While Stewart did not actually say anything in either mini series in which he portrayed Karla Ostrakov, it is hard to imagine that an unproven actor could have pulled the part off. In all three Karla novels, we are never treated to any Karla dialogue. His presence is still powerful, and it dictates the direction of the story, merely by his presence. (In, "The Honourable School Boy," the portrait of Karla hangs above Smiley's desk at the headquarters of the Circus.) Smiley is constantly haunted by Karla, and we get the sense that Karla is similarly haunted by Smiley. (We know this because Karla continues to keep the cigarette lighter, even through George's two retirements.) So, while Stewart did not actually have any lines, we still needed an actor who could portray that entire array of emotions without speaking, and with only a few seconds of time in the movie.



Agent - A spy recruited by a foreign government to spy on their own country. This term should not be confused with a case officer, the intelligence service member who recruited and then handled the spy.

Babysitters - Bodyguards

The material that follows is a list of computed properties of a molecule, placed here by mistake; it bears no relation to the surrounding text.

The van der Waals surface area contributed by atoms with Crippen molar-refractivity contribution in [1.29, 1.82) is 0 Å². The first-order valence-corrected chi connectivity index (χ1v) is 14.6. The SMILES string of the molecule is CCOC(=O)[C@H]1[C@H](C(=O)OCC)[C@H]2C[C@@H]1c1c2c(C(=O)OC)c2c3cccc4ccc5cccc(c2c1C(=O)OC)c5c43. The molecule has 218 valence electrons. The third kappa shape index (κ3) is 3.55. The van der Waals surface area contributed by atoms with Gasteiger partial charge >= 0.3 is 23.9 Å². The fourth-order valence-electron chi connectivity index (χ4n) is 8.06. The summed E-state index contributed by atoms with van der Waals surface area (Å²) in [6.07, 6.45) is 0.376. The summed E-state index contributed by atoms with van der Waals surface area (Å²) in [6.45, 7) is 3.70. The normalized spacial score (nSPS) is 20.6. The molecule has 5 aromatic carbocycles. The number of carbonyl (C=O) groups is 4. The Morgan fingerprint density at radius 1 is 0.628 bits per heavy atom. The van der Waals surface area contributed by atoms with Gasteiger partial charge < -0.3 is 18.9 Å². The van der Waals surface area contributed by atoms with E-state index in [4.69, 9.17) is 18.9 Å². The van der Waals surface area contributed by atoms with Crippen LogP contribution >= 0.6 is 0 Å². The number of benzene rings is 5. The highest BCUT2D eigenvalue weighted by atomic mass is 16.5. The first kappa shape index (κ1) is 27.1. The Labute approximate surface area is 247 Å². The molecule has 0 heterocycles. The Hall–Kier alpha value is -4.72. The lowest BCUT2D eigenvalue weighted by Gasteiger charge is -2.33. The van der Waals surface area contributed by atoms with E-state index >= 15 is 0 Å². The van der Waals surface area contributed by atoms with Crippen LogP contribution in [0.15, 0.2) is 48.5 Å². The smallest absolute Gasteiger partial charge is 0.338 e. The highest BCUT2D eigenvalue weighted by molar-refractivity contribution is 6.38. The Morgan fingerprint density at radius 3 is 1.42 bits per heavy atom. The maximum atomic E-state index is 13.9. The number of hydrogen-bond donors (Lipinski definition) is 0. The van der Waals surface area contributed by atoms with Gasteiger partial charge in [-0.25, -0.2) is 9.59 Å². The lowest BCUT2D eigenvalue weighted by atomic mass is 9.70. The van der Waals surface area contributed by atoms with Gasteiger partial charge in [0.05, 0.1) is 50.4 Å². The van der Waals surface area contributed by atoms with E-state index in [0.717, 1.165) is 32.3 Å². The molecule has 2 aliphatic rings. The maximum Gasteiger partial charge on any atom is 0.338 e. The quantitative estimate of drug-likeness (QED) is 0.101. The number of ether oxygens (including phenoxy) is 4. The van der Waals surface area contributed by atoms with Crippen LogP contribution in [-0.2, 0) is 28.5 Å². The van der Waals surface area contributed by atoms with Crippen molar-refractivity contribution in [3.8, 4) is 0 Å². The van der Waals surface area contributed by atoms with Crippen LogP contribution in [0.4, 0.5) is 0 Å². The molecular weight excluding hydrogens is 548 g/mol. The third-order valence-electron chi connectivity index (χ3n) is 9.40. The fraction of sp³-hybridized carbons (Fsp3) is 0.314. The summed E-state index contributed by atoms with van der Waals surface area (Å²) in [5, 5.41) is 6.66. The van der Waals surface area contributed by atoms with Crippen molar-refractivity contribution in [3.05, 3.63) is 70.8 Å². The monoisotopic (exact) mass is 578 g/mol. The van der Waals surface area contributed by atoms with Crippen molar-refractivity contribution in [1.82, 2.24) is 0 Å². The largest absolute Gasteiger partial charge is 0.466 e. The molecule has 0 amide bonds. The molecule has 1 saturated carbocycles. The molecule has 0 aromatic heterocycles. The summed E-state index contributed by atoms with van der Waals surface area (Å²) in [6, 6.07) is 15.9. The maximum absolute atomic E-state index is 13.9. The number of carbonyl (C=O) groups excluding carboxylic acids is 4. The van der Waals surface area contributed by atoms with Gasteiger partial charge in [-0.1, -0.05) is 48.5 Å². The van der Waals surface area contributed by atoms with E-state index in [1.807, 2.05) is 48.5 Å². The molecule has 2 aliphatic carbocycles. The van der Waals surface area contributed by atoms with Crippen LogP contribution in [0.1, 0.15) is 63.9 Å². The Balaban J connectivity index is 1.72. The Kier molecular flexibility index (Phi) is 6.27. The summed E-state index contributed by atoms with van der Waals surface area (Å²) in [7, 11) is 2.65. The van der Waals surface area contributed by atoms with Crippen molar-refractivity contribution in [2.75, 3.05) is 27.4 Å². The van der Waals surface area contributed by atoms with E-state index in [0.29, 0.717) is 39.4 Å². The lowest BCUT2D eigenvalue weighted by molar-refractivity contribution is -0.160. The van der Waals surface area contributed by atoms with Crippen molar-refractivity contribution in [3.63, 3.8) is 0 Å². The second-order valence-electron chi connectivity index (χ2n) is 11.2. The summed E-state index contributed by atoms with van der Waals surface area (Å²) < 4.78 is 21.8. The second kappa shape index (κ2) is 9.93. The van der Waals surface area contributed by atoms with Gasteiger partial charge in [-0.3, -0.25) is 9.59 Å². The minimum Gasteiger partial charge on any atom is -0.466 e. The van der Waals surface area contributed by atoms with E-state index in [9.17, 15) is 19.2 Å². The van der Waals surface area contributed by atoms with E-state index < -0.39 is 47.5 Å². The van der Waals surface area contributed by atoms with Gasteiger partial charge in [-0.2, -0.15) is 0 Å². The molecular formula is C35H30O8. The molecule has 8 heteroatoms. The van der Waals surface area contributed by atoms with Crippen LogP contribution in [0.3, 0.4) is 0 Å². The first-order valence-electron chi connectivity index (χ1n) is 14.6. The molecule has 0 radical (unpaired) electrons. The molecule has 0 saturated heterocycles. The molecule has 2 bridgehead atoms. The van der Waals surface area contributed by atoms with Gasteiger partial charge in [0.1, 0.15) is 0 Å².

Circus - MI6, the British intelligence service.

The Competition - MI5, British counter espionage service. Also referred to as the, "security mob."

The Cousins - The CIA or any American intelligence service.

Distress Rocket - An emergency signal to a logistical support structure that a crash meeting or other prearranged measures are necessary, often involving new identities and emergency legends.

Ferrets - Tech people who find and remove bugs, cameras, or an attempt to spy on the good guys.

Honey Trap - A sexual trap intended for black mail or murder.

Housekeepers - Internal auditors or accountants who are used to insure discipline within the service.

Inquisitors - Interrogators who debrief agents or defectors.

Janitors - Headquarters staff and guards of internal secure areas.

Lamplighters - Watchers, surveillance staff, couriers.

Legend - A false biography and accompanying documents for a covert operative, be they a control officer or a mole.

Mole - A recruited agent who does not begin spying on his target for a long period of time. Usually they have worked their way up through an organization until such time as a preset target has been reached, and then activated after a period of years. In, "Tinker, Tailor, Soldier, Spy," for instance, Gerald was recruited in 1955 and not activated until 1972.

Mothers - Secretaries, researchers, clerical staff, most trusted by case officers.

Nuts and Bolts - Logistical support.

Pavement Artists - Specialized surveillance teams who can follow without getting caught.

Priests - The Legislative overseers of MI6. (Intelligence oversight committees etc.)

Scalp hunters - Professional thugs, handling assassinations, bribery, break ins, beatings, kidnappings etc.

Shoemakers - Forgers, they provide false identities in the form of passports, drivers licenses, etc.

Wranglers - Intelligence analysts, cryptographers, the people who look at raw reports, documents, photos, etc., and pass on authenticity, meaning, scope, etc.